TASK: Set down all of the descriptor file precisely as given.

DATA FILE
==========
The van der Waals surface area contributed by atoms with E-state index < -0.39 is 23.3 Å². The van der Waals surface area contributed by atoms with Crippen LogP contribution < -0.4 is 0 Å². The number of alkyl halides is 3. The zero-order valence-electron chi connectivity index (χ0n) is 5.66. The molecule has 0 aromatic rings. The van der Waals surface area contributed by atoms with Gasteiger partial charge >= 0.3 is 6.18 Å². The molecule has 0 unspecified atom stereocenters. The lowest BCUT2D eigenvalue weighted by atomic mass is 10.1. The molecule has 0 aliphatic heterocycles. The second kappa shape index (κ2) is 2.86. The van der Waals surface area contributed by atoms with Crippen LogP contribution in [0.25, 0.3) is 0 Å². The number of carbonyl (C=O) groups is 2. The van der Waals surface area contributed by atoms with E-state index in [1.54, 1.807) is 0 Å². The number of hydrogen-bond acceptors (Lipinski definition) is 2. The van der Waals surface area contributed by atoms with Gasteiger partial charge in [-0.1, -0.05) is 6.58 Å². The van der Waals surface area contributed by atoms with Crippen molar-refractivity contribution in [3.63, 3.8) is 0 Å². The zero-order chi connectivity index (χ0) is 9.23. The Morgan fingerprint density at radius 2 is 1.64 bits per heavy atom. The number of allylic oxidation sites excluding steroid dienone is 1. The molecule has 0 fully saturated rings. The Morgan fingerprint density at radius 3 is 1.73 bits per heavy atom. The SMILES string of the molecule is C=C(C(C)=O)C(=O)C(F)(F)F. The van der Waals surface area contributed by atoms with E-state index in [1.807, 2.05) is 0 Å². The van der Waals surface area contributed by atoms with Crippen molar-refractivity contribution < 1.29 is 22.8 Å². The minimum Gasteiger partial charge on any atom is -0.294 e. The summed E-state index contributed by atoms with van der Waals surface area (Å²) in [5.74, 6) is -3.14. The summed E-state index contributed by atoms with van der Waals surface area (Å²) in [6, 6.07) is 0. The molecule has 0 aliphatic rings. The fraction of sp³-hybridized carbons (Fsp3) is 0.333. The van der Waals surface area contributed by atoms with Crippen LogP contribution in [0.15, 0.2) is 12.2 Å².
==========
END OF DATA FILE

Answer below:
The van der Waals surface area contributed by atoms with E-state index < -0.39 is 23.3 Å². The van der Waals surface area contributed by atoms with Crippen LogP contribution < -0.4 is 0 Å². The number of alkyl halides is 3. The zero-order valence-electron chi connectivity index (χ0n) is 5.66. The molecule has 0 aromatic rings. The van der Waals surface area contributed by atoms with Gasteiger partial charge >= 0.3 is 6.18 Å². The molecule has 0 unspecified atom stereocenters. The lowest BCUT2D eigenvalue weighted by atomic mass is 10.1. The molecule has 0 aliphatic heterocycles. The second kappa shape index (κ2) is 2.86. The van der Waals surface area contributed by atoms with Crippen LogP contribution in [0.25, 0.3) is 0 Å². The number of carbonyl (C=O) groups is 2. The van der Waals surface area contributed by atoms with E-state index in [1.54, 1.807) is 0 Å². The number of hydrogen-bond acceptors (Lipinski definition) is 2. The van der Waals surface area contributed by atoms with Gasteiger partial charge in [-0.1, -0.05) is 6.58 Å². The van der Waals surface area contributed by atoms with Crippen molar-refractivity contribution in [3.63, 3.8) is 0 Å². The zero-order chi connectivity index (χ0) is 9.23. The Morgan fingerprint density at radius 2 is 1.64 bits per heavy atom. The number of allylic oxidation sites excluding steroid dienone is 1. The molecule has 0 fully saturated rings. The Morgan fingerprint density at radius 3 is 1.73 bits per heavy atom. The SMILES string of the molecule is C=C(C(C)=O)C(=O)C(F)(F)F. The van der Waals surface area contributed by atoms with E-state index in [1.807, 2.05) is 0 Å². The van der Waals surface area contributed by atoms with Crippen molar-refractivity contribution < 1.29 is 22.8 Å². The minimum Gasteiger partial charge on any atom is -0.294 e. The summed E-state index contributed by atoms with van der Waals surface area (Å²) in [5.74, 6) is -3.14. The summed E-state index contributed by atoms with van der Waals surface area (Å²) in [6, 6.07) is 0. The molecule has 0 aliphatic rings. The fraction of sp³-hybridized carbons (Fsp3) is 0.333. The van der Waals surface area contributed by atoms with Crippen LogP contribution in [0.15, 0.2) is 12.2 Å².